A wide body of research since the mid-1990s does show that body mass index, for both children and adults, is now an accepted measure of the causes of and possible treatments for a broad range of disorders, including not only diseases such as diabetes and heart disease, but also seemingly less related conditions such as asthma. In a 2006 report on obesity in children, the journal Future of Children notes that taking measures such as height, weight, and body mass annually, and converting them to an age-and-gender-specific BMI percentile for each child “makes it possible to monitor individual children over time” and provides an opportunity for early intervention in obesity prevention.

The CDC has issued a number of tools for calculating BMI-for-age, including:

  • A web calculator and tables of calculated BMI values for selected heights and weights of children 2 to 20 years of age;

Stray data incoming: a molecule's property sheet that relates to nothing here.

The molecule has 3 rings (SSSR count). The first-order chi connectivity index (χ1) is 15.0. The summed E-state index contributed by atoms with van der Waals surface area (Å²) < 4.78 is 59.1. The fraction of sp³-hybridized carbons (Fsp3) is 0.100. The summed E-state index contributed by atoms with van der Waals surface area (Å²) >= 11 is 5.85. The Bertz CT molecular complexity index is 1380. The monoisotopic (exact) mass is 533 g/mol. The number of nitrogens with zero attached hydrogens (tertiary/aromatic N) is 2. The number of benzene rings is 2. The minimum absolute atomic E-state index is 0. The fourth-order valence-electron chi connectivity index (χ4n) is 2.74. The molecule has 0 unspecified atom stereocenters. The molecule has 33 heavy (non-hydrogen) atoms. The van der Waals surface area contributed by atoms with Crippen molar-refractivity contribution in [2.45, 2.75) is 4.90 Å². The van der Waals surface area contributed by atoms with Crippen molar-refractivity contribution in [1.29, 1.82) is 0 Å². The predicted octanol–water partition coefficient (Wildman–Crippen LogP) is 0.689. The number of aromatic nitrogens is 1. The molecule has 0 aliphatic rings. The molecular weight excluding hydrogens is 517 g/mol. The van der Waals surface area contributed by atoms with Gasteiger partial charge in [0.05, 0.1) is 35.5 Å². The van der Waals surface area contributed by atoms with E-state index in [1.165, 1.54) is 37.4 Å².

• A BMI web calculator for English and metric systems;
  • A CDC table–Calculated Body Mass Index Values for Selected Heights and Weights for Ages 2 to 20.
  • A 44-page booklet, The BMI Table for Children and Adolescents, is available in print from the CDC.



This report, School Nurses, School-Based Health Centers and Childhood Overweight, was produced with support from the Robert Wood Johnson Foundation. Special thanks to Terry Bazzarre, PhD, MS, senior program officer at the Robert Wood Johnson Foundation for his on-going encouragement and contributions to this project.